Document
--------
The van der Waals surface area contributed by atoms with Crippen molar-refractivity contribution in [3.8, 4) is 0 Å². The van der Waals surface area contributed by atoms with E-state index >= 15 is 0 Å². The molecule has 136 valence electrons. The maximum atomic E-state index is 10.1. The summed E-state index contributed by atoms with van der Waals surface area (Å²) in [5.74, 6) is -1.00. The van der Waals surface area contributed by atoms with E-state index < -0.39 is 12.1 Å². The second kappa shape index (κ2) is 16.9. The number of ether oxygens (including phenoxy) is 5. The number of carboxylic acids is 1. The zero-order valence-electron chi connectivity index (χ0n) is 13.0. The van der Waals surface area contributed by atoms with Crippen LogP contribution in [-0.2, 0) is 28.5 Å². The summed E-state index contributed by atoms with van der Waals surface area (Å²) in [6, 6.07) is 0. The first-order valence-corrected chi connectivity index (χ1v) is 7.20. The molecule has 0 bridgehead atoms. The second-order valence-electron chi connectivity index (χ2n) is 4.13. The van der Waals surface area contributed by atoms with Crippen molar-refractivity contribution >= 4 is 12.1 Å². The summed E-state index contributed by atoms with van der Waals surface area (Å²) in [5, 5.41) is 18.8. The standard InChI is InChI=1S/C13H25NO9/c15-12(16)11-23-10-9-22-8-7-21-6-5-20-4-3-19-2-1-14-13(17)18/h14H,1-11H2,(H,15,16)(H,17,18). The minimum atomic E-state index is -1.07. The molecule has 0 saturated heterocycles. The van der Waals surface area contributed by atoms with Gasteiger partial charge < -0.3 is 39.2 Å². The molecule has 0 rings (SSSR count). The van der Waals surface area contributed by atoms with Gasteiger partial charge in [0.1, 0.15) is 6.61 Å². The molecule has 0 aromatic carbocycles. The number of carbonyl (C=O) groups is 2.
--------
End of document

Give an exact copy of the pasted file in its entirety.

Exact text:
The van der Waals surface area contributed by atoms with Crippen molar-refractivity contribution in [3.8, 4) is 0 Å². The van der Waals surface area contributed by atoms with E-state index >= 15 is 0 Å². The molecule has 136 valence electrons. The maximum atomic E-state index is 10.1. The summed E-state index contributed by atoms with van der Waals surface area (Å²) in [5.74, 6) is -1.00. The van der Waals surface area contributed by atoms with E-state index < -0.39 is 12.1 Å². The second kappa shape index (κ2) is 16.9. The number of ether oxygens (including phenoxy) is 5. The number of carboxylic acids is 1. The zero-order valence-electron chi connectivity index (χ0n) is 13.0. The van der Waals surface area contributed by atoms with Crippen LogP contribution in [-0.2, 0) is 28.5 Å². The summed E-state index contributed by atoms with van der Waals surface area (Å²) in [6, 6.07) is 0. The first-order valence-corrected chi connectivity index (χ1v) is 7.20. The molecule has 0 bridgehead atoms. The second-order valence-electron chi connectivity index (χ2n) is 4.13. The van der Waals surface area contributed by atoms with Crippen molar-refractivity contribution >= 4 is 12.1 Å². The summed E-state index contributed by atoms with van der Waals surface area (Å²) in [5, 5.41) is 18.8. The standard InChI is InChI=1S/C13H25NO9/c15-12(16)11-23-10-9-22-8-7-21-6-5-20-4-3-19-2-1-14-13(17)18/h14H,1-11H2,(H,15,16)(H,17,18). The minimum atomic E-state index is -1.07. The molecule has 0 saturated heterocycles. The van der Waals surface area contributed by atoms with Gasteiger partial charge < -0.3 is 39.2 Å². The molecule has 0 rings (SSSR count). The van der Waals surface area contributed by atoms with Gasteiger partial charge in [0.1, 0.15) is 6.61 Å². The molecule has 0 aromatic carbocycles. The number of carbonyl (C=O) groups is 2.